distilled water



We explain what distilled water is and what the composition of this liquid is like. In addition, its properties, characteristics and various uses.

Distilled water is clean of microorganisms and possible contaminants.

What is distilled water?

Distilled water is the Water (H2O) that has been subjected to procedures of distillation to remove dissolved contaminants and bring it to a state of maximum purity. East process It can be done in multiple ways but, in general, distillation consists of the vaporization Y condensation selective (according to Boiling point of each component) to separate any phase solid or liquid that is dissolved in the water.

Distilled water is a form of treated water, clean from microorganisms and possible pollutants dissolved in it. The water that we normally obtain from the pipes usually has traces of chlorine, used for its treatment and purification, but also physical residues of the material from the pipes or the residual sludge that it may bring with it from its source.

The drinking water with distilled water. Distilled water is frequently used in laboratories and in manufacturing industries since the practices carried out in these places often require water free of electrolytes and mineral salts, which are what the body required to stay hydrated (these electrolytes are in drinking water but not in distilled water).

Human consumption of distilled water can be a source of diarrhea and other forms of transitory disease, as they do not provide the hydration that drinking water does.

Composition of distilled water

Distilled water is not molecularly different from ordinary water: it is made up of two atoms of hydrogen and one of oxygen (H2O). However, it has been cleansed of the mineral salts that usually accompany it, such as fluorides and other electrolytes. In fact, commercially distilled and repottabilized waters are enriched with many of these elements once they leave the still.

Characteristics and properties of distilled water

Depending on its degree of distillation, many of the ordinary properties of water (such as its electrical conduction) are reduced when leaving the still due to the elimination of ions dissolved in it, since ions are the charge carriers that contribute to electrical conduction. For this reason, in addition to being insulating, distilled water acts diamagnetically (repels magnetism).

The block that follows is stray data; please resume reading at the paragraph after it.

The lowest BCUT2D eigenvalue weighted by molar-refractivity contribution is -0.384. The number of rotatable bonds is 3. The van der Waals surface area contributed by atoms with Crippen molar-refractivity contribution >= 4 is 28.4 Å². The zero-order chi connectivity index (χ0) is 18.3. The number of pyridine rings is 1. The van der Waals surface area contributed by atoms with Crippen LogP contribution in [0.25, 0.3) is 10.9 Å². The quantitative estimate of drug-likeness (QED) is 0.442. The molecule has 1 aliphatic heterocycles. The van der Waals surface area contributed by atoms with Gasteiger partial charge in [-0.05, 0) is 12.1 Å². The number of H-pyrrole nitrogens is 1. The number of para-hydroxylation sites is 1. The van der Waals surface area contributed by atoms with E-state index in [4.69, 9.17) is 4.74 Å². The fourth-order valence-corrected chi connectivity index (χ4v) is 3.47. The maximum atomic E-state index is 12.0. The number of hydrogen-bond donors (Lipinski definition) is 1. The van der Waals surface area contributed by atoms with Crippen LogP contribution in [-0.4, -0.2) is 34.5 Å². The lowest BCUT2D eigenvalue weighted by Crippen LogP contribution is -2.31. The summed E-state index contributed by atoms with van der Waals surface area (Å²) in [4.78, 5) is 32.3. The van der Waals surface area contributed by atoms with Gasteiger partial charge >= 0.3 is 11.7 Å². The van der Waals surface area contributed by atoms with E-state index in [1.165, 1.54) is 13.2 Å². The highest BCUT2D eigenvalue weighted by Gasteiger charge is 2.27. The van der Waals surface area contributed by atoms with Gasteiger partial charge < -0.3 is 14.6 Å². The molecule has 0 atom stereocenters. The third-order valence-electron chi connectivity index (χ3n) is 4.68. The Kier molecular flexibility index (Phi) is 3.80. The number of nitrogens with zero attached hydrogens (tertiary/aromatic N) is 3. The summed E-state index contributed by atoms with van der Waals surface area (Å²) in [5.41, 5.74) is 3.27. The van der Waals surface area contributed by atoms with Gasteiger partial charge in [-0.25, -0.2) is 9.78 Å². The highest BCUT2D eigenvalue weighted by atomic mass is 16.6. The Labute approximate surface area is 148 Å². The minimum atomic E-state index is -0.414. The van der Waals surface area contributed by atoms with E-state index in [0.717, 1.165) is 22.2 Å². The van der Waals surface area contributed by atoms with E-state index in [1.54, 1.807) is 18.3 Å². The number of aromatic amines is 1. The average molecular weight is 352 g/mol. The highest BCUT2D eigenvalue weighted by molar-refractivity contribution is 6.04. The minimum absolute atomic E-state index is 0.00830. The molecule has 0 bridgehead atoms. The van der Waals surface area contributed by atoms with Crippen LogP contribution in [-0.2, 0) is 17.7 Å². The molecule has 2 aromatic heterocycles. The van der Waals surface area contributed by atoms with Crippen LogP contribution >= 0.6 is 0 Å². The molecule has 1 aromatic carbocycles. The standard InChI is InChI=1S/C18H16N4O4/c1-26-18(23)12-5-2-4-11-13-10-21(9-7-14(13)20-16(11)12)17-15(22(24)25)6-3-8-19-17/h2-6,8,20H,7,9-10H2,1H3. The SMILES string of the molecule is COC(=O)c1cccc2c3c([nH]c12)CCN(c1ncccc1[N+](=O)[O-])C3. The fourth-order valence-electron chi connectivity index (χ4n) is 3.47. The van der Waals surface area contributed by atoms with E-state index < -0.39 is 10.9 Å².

The boiling point of distilled water is much higher than that of ordinary water and its taste and odor properties are radically null (in some cases, the water we drink has traces of calcium, chlorine and other elements in minimal proportions).

What is distilled water for?

Distilled water is used in the manufacture of cosmetics and analytical reagents.

While there are those who encourage their consumptionRelying on its purity, distilled water is actually a product for industrial use. It is used in laboratories to prepare mixtures that require very high margins of purity in the water, or that require its insulating and diamagnetic properties.

In the manufacture of batteries, cosmetics and analytical reagents distilled water is used. It is also used in the glass and crystal industry, and even as a starting point in the production of edible products and beverages.

Where do you get distilled water?

Distilled water is normally marketed, so it can be packaged or bottled. It should not be confused with the mineral water bottled or with water purified by techniques ozonation or chlorination. Distilled water is generally for sale in laboratories and health care stores. chemical products.

Ordinary water can be distilled to obtain distilled water. This is carried out by means of a distiller or in an artisanal way, by means of a distillation container, a bottle with a curved neck and prolonged towards one side that makes the water boil inside the steam flow to the other side and can be collected in another container by precipitating by change of temperature.

There are also homemade recipes for distilling water using a large pot that should be filled halfway with plain water. Inside, there should be a clean glass container, and the pot should be closed with the lid turned upside down, on which ice will be placed. When boiling, water vapor ordinary will condense on the metal cooled by ice and will drip into the glass container, which will gradually fill with freshly distilled water.

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